If your unipivot kung fu began and ended with the Naim Aro, the concept of damping may seem alien, but it works. It means the arm doesn’t feel twitchy when cueing up a record. It also seems to give the arm a more clearly defined and authoritative bass and a more extended top end. If the deck is designed to get out of the way so the arm can extract the maximum information off the groove, this arm steps up to the task perfectly. What this offers is a sense of even-handedness that is made all the more real and valid by the reduction of tracing distortion a 12” design brings. What this means in musical terms is simply more gets through and does so with greater clarity and neutrality. I find the Pixies Surfer Rosa on MoFi to be a real torture album for most decks, because adding distortion to an already distorted sound can make for a very grating sound. Here, it manages to retain all the energy and excitement of this seminal post-punk band, but also does so with greater precision.
The criticism that can most readily be leveled at the current deck as it stands concerns the baseboard and cover. The motor’s best position is next to the middle of the T of the T-bar, and that simply can’t be done with the current base. A bigger base (whether Kuzma-produced or custom-made) would be a lot better, as would a new larger cover. I suspect both are in the pipeline. There is also the price-creep that comes when adding those extra arm inches. The standard Kuzma Stabi S/Stogi S combination is roughly the price of a Michell Gyrodec, while the S-12 combo costs as much as an Orbe. It is still competitive (in fact, the deck+arm costs slightly less than a 12” SME V arm on its own), but it does put the Kuzma combination up against stiff competition. Fortunately for the Kuzma combo, it still wins.
Finally, there are a couple of potential upgrades that will raise the sonics still further. The first is a Heavy Platter kit, a £450 extension that sits between existing inner and main platter to add mass. There’s also the SD (or SD-12 add-on, which is a relatively straightforward standalone outrigger that can be used to add a second arm to the Stabi without tears. Fortunately, all of these upgrades can be made post-purchase, and the only mechanical actions that need to be performed to the deck are basically lifting up parts of it.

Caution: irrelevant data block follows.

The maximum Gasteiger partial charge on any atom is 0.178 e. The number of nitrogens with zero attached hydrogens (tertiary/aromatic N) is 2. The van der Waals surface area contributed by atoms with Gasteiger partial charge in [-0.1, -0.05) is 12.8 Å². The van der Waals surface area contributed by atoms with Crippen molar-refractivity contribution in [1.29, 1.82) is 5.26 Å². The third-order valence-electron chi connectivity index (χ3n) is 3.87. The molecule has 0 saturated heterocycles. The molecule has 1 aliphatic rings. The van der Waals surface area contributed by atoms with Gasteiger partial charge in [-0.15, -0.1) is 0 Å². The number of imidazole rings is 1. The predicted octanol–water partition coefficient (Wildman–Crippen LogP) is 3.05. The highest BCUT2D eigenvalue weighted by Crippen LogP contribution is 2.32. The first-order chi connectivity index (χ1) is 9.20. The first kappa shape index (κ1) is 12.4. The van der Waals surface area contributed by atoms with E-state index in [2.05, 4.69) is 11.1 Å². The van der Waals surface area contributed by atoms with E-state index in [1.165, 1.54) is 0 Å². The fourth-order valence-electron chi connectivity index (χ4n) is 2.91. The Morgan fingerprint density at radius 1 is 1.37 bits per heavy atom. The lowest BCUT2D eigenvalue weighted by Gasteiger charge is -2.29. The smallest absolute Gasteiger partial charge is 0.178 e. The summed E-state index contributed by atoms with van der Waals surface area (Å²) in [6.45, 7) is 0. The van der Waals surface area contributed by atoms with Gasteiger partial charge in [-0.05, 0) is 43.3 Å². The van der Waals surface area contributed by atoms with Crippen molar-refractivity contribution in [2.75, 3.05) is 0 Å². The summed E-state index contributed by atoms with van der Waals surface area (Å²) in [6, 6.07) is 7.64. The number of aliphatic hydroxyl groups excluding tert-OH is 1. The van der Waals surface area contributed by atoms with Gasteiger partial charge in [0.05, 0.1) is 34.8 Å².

There is also an upgrade that’s popular outside of the UK, which adds an electronic speed control box and brings superior speed stability and the chance to switch to 45rpm without using the supplied pulley adaptor. As this brings the cost of the complete package up to almost £4,000, the distributor thinks this is an upgrade too far.
There is a temptation to think of the Stogi S-12/Stabi S-12 combo as the stretch limo of the Kuzma world. But it’s more than that; the typical stretch takes a perfectly reasonable car and messes up its suspension geometry, fills it with an uncomfortable and garish interior that always faintly smells of spilled Remy Martin, cheap perfume and Lambrini sick. In short, it’s tacky. This just adds to the Stabi S/Stogi S, and takes nothing away, apart from tracing distortion. It’s no longer cheap, but still represents one of the cheapest ways to get into the joys of 12” arms today. If you really love your vinyl, this is the next step forward.
Kuzma Stabi S-12/Stogi S-12 turntable/arm combination
Motor type: Synchronous AC motor
Main assembly: Brass T-Bar chassis, oversize aluminium platter
Suspension system: Unsuspended turntable
Arm type: 12” Damped unipivot tonearm
Complete price: £2,750 (excl. Cartridge)
Manufactured by: Kuzma
Distributed by: Audiofreaks
Tel: +44 (0)20 8948 4153